I don’t want to alarm you, but in case you haven’t noticed, there are only about 75 more days until Christmas, which means about 74 more shopping days! As they say, time seems to pass more quickly every year, and this year is certainly no exception. It’s hard to believe that we just ended the third quarter of 2017.
The end of a quarter means that we get the quarterly scorecards that show us how our investments are doing. As someone in the investment management business, I certainly find these scorecards interesting, even though I know that over the long term, what happened in the last three months really doesn’t mean much. But that doesn’t stop us from wanting to know. So, in this week’s post, we’ll take a look at the markets and how they’ve done so far in 2017.
It seems like all that we’ve heard from the business news shows this year is that “stocks had another positive day, setting a new all-time record.” Despite all that is going on in the world, the markets keep going up. Nothing seems to be able to stop them. We’ve had the experts predicting that interest rates would rise for several years, and now the Fed has a plan to trim its balance sheet. It hasn’t hurt the markets. The political nastiness, uncertainty, and lack of legislative progress on policy issues like health care or tax reform haven’t hurt the markets. The geopolitical threat that is North Korea hasn’t hurt the markets.
If things don’t change in the final months of the year, 2017 might be remembered as the year when the stock market sleepwalked its way to new highs. It’s not just the lack of a big sell-off that is surprising; it’s also the lack of volatility. So far this year, the S&P 500 has registered a daily move of 1% in either direction only eight times. The last time we’ve seen so few moves of any significance was 1972.
Maybe it’s just a great reminder that the markets always defy expectations. “The experts” called for a sell-off if Donald Trump were elected last year. As is usually the case, the markets did the opposite of what the experts predicted: They rallied. The markets also rallied after the experts predicted that there would be a sell-off if the President’s political agenda failed to materialize. So far, the attempts at health care and tax reform have been disasters. The experts expected a sell-off; we got a rally. They keep talking about and predicting the upcoming sell-off; we keep rallying.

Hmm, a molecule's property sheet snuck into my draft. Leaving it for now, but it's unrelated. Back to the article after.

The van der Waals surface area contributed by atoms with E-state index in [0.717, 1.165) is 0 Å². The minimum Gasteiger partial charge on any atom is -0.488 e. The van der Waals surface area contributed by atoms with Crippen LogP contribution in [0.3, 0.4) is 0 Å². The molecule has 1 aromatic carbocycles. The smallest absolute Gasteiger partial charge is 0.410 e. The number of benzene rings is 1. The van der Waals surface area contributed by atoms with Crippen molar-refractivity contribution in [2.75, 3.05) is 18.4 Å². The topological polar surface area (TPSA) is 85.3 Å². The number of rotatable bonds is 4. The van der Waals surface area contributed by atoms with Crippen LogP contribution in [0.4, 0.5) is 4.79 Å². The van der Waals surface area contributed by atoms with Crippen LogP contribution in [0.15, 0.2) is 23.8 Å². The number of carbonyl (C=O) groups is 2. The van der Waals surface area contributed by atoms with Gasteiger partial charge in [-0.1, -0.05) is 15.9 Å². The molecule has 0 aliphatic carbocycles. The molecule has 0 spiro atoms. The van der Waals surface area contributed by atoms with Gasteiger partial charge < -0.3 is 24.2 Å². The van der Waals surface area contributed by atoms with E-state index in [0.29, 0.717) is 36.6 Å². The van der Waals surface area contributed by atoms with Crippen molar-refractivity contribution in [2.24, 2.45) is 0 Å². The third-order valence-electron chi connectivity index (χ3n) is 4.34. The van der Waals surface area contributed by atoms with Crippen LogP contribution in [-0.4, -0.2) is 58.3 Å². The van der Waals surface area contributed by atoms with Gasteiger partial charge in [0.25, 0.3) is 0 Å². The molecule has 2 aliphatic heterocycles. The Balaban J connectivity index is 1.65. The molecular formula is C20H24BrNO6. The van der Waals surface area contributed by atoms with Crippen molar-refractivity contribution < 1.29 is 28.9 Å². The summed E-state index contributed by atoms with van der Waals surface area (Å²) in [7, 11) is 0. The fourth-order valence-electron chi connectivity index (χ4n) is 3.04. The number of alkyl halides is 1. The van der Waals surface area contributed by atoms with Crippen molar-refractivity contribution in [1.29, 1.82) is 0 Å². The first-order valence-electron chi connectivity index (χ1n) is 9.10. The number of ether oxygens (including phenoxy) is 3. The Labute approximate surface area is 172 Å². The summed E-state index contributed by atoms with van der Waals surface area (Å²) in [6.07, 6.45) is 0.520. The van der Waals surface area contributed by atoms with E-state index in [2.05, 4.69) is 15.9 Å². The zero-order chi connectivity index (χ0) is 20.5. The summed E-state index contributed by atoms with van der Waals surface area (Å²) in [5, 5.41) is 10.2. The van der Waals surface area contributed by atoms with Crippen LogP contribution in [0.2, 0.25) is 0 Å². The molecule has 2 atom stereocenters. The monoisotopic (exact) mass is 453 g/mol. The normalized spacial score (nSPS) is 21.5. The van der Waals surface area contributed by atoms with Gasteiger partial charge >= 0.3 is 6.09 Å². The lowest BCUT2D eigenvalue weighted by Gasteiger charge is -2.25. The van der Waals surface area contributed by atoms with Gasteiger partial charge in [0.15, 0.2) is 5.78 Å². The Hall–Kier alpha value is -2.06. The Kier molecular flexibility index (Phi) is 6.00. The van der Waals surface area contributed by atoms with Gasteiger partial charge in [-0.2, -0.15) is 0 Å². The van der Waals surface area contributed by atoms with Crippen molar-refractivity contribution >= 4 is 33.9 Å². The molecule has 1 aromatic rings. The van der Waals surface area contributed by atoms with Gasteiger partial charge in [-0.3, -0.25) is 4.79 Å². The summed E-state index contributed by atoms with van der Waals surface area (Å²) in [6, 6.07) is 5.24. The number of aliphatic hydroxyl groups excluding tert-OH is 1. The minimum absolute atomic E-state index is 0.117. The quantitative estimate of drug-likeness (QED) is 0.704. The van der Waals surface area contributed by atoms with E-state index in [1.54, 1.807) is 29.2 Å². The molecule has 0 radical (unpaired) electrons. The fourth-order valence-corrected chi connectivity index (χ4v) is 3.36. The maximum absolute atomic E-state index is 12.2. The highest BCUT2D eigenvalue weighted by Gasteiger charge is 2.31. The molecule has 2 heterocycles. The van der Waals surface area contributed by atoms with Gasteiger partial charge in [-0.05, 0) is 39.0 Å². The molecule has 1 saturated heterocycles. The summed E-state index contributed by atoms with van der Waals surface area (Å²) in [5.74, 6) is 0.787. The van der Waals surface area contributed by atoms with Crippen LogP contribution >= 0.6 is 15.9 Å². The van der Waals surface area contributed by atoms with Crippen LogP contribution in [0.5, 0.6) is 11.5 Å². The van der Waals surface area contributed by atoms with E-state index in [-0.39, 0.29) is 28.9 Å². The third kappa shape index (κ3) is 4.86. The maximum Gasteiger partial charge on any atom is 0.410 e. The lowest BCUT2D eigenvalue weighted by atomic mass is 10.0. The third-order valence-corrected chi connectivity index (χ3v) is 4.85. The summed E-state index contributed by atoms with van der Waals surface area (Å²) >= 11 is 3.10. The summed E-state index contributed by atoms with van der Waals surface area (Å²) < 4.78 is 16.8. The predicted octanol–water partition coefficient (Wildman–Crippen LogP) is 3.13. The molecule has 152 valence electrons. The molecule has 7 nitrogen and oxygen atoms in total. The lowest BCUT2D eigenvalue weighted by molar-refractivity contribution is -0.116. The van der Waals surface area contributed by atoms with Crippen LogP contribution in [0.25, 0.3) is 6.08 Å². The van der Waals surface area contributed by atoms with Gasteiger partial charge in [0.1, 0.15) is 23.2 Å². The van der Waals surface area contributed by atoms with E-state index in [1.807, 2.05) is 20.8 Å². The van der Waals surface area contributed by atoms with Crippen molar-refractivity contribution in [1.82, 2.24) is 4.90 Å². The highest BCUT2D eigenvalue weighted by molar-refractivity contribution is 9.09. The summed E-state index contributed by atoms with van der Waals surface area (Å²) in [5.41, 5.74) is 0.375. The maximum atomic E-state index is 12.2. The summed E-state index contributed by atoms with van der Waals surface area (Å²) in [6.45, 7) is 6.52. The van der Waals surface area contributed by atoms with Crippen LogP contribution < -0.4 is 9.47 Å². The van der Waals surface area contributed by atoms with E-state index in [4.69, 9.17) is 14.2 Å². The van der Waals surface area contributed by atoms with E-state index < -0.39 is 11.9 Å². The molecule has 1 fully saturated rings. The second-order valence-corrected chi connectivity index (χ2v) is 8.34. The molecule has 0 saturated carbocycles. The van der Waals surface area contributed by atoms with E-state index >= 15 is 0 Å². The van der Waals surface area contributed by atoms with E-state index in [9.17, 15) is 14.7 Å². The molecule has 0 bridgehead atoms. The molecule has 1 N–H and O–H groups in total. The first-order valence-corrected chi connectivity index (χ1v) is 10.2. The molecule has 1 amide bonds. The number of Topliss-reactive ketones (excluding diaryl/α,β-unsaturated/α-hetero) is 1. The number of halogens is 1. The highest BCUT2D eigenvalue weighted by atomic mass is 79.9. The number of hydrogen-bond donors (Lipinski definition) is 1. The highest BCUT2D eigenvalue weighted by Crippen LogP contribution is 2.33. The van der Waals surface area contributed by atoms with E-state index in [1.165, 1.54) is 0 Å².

There are good reasons for the rally in stocks. The gross domestic product for the U.S. grew 3.1% in the second quarter, the strongest growth in two years. The earnings of the companies that make up the S&P 500 have grown more than 10% in each of the first two quarters and are expected to show good numbers for the third quarter. And, despite their threats to end the programs, the central banks around the world have maintained easy monetary policies, which make stocks look more attractive.
While we can certainly enjoy the continued growth in our investment accounts, we can’t fall into the trap that things will continue this way forever. We will eventually get the 10% correction that is normal (and healthy), and we will eventually get a major sell-off, caused by some unknown future shock. That’s just the way markets work.
So, enjoy the ride while it lasts, and make sure that your portfolio stays in balance. “Portfolio drift” can leave you overexposed to a particular asset class and make the pain of the downturn, when it eventually does appear, even more painful.
Now for that third quarter scorecard:
U.S. stocks gained 4.57% in the quarter, and have a total return of 13.91% year-to-date.
International developed stocks gained 5.62% for the quarter, and enjoy a gain of 19.96% so far this year.
Emerging markets stocks, last year’s worst-performing asset class, lead the way this year, up 7.89% for the quarter and 27.78% for the year.
Global real estate was slightly higher, gaining 1.13% for the quarter and 4.86% year-to-date.
Bonds were flat, as they have been for a while. For the quarter, S. bonds gained 0.85% and global bonds were up 0.70%. For the year, they are up 3.14% and 6.25% respectively.
It’s important to remember that we have no way of forecasting which asset class is going to outperform or underperform. If you’ve been to my office, you know that the crystal ball on my table, while pretty, is not functional. The best way to win at the investing game is to diversify your portfolio by asset class, control costs, and stay disciplined over the years. Don’t let the emotions of fear or greed affect your investment decisions. Not easy, but oh so important!
Returns above based upon the following:
U.S. stocks: Russell 3000 Index
International developed stocks: MSCI World ex-USA Index
Emerging markets stocks: MSCI Emerging Markets Index
Global real estate: S&P Global REIT Index
U.S. bonds: Barclays US Aggregate Bond Index
Global bonds: Citi WGBI ex-USA 1-30 years